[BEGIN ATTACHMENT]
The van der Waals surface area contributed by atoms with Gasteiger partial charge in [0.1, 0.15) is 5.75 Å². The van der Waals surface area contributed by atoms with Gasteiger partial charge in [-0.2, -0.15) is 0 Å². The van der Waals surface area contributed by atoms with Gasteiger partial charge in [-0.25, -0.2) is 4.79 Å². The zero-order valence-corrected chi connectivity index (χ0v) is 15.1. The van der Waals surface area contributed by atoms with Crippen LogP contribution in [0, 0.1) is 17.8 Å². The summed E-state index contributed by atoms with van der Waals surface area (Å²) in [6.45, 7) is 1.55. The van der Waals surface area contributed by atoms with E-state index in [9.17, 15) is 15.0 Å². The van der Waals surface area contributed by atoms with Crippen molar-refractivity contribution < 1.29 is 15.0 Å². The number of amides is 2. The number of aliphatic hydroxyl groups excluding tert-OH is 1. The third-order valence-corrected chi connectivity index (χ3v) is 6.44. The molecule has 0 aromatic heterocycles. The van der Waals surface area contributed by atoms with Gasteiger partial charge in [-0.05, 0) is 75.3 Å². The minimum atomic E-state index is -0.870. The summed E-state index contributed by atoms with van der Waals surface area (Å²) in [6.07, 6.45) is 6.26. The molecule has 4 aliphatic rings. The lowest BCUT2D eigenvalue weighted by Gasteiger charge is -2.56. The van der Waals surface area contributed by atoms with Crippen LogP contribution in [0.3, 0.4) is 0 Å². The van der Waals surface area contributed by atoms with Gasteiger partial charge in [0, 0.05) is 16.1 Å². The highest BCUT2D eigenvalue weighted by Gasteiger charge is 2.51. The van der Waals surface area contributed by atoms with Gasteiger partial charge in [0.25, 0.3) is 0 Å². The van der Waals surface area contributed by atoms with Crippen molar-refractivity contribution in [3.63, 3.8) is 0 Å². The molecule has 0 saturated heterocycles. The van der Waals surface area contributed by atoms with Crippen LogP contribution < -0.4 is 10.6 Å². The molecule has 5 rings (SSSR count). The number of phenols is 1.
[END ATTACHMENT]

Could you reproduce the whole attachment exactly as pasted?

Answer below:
The van der Waals surface area contributed by atoms with Gasteiger partial charge in [0.1, 0.15) is 5.75 Å². The van der Waals surface area contributed by atoms with Gasteiger partial charge in [-0.2, -0.15) is 0 Å². The van der Waals surface area contributed by atoms with Gasteiger partial charge in [-0.25, -0.2) is 4.79 Å². The zero-order valence-corrected chi connectivity index (χ0v) is 15.1. The van der Waals surface area contributed by atoms with Crippen LogP contribution in [0, 0.1) is 17.8 Å². The summed E-state index contributed by atoms with van der Waals surface area (Å²) in [6.45, 7) is 1.55. The van der Waals surface area contributed by atoms with E-state index in [9.17, 15) is 15.0 Å². The van der Waals surface area contributed by atoms with Crippen molar-refractivity contribution < 1.29 is 15.0 Å². The number of amides is 2. The number of aliphatic hydroxyl groups excluding tert-OH is 1. The third-order valence-corrected chi connectivity index (χ3v) is 6.44. The molecule has 0 aromatic heterocycles. The van der Waals surface area contributed by atoms with Gasteiger partial charge in [-0.05, 0) is 75.3 Å². The minimum atomic E-state index is -0.870. The summed E-state index contributed by atoms with van der Waals surface area (Å²) in [6.07, 6.45) is 6.26. The molecule has 4 aliphatic rings. The lowest BCUT2D eigenvalue weighted by Gasteiger charge is -2.56. The van der Waals surface area contributed by atoms with Crippen LogP contribution in [0.3, 0.4) is 0 Å². The van der Waals surface area contributed by atoms with Gasteiger partial charge in [0, 0.05) is 16.1 Å². The highest BCUT2D eigenvalue weighted by Gasteiger charge is 2.51. The van der Waals surface area contributed by atoms with Gasteiger partial charge in [0.25, 0.3) is 0 Å². The van der Waals surface area contributed by atoms with Crippen molar-refractivity contribution in [3.63, 3.8) is 0 Å². The molecule has 0 saturated heterocycles. The van der Waals surface area contributed by atoms with Crippen LogP contribution < -0.4 is 10.6 Å². The molecule has 5 rings (SSSR count). The number of phenols is 1.